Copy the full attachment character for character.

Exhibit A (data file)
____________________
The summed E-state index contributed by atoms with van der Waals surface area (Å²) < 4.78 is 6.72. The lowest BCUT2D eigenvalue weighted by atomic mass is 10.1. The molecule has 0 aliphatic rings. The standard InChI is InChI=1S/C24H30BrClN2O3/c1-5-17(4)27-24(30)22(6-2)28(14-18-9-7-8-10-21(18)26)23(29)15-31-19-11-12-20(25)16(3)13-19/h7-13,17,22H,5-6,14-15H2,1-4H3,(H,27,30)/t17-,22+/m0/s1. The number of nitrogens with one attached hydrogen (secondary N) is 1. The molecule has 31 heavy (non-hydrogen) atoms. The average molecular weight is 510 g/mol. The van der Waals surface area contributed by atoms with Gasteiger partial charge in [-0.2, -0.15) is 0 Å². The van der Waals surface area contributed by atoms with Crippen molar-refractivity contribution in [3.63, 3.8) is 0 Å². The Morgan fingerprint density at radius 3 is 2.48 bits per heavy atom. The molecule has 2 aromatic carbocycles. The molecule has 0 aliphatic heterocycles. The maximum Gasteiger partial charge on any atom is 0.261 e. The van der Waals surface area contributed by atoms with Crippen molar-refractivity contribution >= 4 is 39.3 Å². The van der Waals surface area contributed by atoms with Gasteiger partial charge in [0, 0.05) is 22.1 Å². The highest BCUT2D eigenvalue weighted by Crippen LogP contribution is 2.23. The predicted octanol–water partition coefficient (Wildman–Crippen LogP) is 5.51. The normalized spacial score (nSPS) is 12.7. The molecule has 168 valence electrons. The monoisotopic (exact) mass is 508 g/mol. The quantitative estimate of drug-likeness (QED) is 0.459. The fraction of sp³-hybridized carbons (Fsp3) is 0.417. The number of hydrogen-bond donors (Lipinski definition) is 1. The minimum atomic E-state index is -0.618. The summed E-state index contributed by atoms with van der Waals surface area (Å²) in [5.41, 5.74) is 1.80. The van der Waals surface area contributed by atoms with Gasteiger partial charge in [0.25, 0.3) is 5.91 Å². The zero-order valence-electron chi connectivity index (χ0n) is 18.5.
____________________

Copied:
The summed E-state index contributed by atoms with van der Waals surface area (Å²) < 4.78 is 6.72. The lowest BCUT2D eigenvalue weighted by atomic mass is 10.1. The molecule has 0 aliphatic rings. The standard InChI is InChI=1S/C24H30BrClN2O3/c1-5-17(4)27-24(30)22(6-2)28(14-18-9-7-8-10-21(18)26)23(29)15-31-19-11-12-20(25)16(3)13-19/h7-13,17,22H,5-6,14-15H2,1-4H3,(H,27,30)/t17-,22+/m0/s1. The number of nitrogens with one attached hydrogen (secondary N) is 1. The molecule has 31 heavy (non-hydrogen) atoms. The average molecular weight is 510 g/mol. The van der Waals surface area contributed by atoms with Gasteiger partial charge in [-0.2, -0.15) is 0 Å². The van der Waals surface area contributed by atoms with Crippen molar-refractivity contribution in [3.63, 3.8) is 0 Å². The Morgan fingerprint density at radius 3 is 2.48 bits per heavy atom. The molecule has 2 aromatic carbocycles. The molecule has 0 aliphatic heterocycles. The maximum Gasteiger partial charge on any atom is 0.261 e. The van der Waals surface area contributed by atoms with Crippen molar-refractivity contribution >= 4 is 39.3 Å². The van der Waals surface area contributed by atoms with Gasteiger partial charge in [0, 0.05) is 22.1 Å². The highest BCUT2D eigenvalue weighted by Crippen LogP contribution is 2.23. The predicted octanol–water partition coefficient (Wildman–Crippen LogP) is 5.51. The normalized spacial score (nSPS) is 12.7. The molecule has 168 valence electrons. The monoisotopic (exact) mass is 508 g/mol. The quantitative estimate of drug-likeness (QED) is 0.459. The fraction of sp³-hybridized carbons (Fsp3) is 0.417. The number of hydrogen-bond donors (Lipinski definition) is 1. The minimum atomic E-state index is -0.618. The summed E-state index contributed by atoms with van der Waals surface area (Å²) in [5.41, 5.74) is 1.80. The van der Waals surface area contributed by atoms with Gasteiger partial charge in [0.25, 0.3) is 5.91 Å². The zero-order valence-electron chi connectivity index (χ0n) is 18.5.